KEARNEY — Sump pumps were thrumming Wednesday afternoon in the 1200 block of Avenue F as residents of the southeast Kearney neighborhood hustled to rid their basements of water.
Larry Brown, who has lived in Kearney since 1991 and at 1215 Avenue F for 20 years, said he has never seen anything like Tuesday’s flood.
“I went through the big hailstorm and lost a tree in the ice storm. Remember those? I guess this is just God letting us know who’s still in charge,” he said.
Brown and several family members watched in horror Tuesday morning as floodwaters filled the escape space of an egress window on the south wall of his basement. Before they knew it, the water rose three feet, the glass shattered and water gushed into his basement.
In just a few minutes the water was almost 9 feet high — barely inches from the basement ceiling.
Wednesday afternoon, friends and family were carrying furniture and other belongings from Brown’s sopping basement to the curb while sump pumps removed all but about an inch of the water.
Outer layers of drywall were beginning to sag in the basement.
Next door, Brown’s neighbors, Ashley and Wade Bower, also were pumping water from their basement. One of their three daughters, Olivia, 4 ½ , was happy when she retrieved one of her favorite dolls as the basement’s contents were lugged to the curb.
Next step for the Browns and Bowers, said their landlord Danny Starostka, will be to remove all flooring and saturated drywall and insulation.
If those materials aren’t quickly removed, mold will form and ruin the house, he said with the certainty of someone who has dried out his share of flooded basements.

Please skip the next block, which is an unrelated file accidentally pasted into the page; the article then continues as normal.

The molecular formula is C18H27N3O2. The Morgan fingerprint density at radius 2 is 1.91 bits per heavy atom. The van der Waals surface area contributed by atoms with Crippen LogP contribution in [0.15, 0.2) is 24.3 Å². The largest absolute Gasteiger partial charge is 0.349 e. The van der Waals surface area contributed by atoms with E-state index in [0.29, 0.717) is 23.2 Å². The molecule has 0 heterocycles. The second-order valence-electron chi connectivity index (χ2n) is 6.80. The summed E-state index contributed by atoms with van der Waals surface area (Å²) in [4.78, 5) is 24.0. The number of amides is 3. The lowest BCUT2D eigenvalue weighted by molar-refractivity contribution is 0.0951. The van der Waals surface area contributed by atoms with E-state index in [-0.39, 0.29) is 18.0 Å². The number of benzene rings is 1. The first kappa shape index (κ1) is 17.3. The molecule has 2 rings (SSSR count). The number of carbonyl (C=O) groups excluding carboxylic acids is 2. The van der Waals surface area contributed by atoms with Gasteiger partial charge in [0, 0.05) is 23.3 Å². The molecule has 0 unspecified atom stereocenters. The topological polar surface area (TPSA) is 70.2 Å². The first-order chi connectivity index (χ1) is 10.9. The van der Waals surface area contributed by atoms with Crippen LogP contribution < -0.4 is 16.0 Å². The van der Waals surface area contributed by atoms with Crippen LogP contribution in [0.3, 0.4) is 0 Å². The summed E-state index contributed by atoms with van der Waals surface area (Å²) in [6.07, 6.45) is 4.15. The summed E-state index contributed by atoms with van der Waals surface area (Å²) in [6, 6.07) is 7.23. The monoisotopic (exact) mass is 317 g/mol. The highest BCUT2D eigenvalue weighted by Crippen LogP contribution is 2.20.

Starostka owns several houses in the 1200 block of Avenue F and was busy Tuesday removing water, assessing damage and preparing for repairs.
In the basement of Starostka’s duplex at Avenue F and 11th Street, water had risen several inches. He already had sawn off and removed a slab of drywall about 12 inches high. Taking away the drywall exposed insulation and the wood framing of the house.
All the remaining components — wood framing, concrete foundation and insulation — must be dry before repairs are made. Proceeding too quickly would trap moisture behind the drywall and invite a mold infestation, he said.
Across Avenue F, Gabriel Butolph of Omaha stood beside his red H20 Pros van, waiting for its on-board pumps to finish emptying water from a basement.
“When we realized what an issue Kearney had with flooding we came,” Butolph said.
He said he has worked in flood recovery in many states. So far the worst he’s seen is the Fremont flood this spring that occurred when a levy failed.
He said returning to normal will take time, and he advised seeking Uncle Sam’s financial help through the Federal Emergency Management Agency.
“Manage the issues as they come along. If there’s standing water remove it,” he said. “Look at FEMA. Fill out their paperwork. If they accept your claim and give you money, but it’s not enough, you still have the right to appeal.”
Back across the street, Brown carried more items from his basement, including a wood sign he recovered from the room that was his hangout. The sign read, “Man Cave.”
“I’m just happy the flood didn’t come at night, when there might have been people sleeping down there,” he said.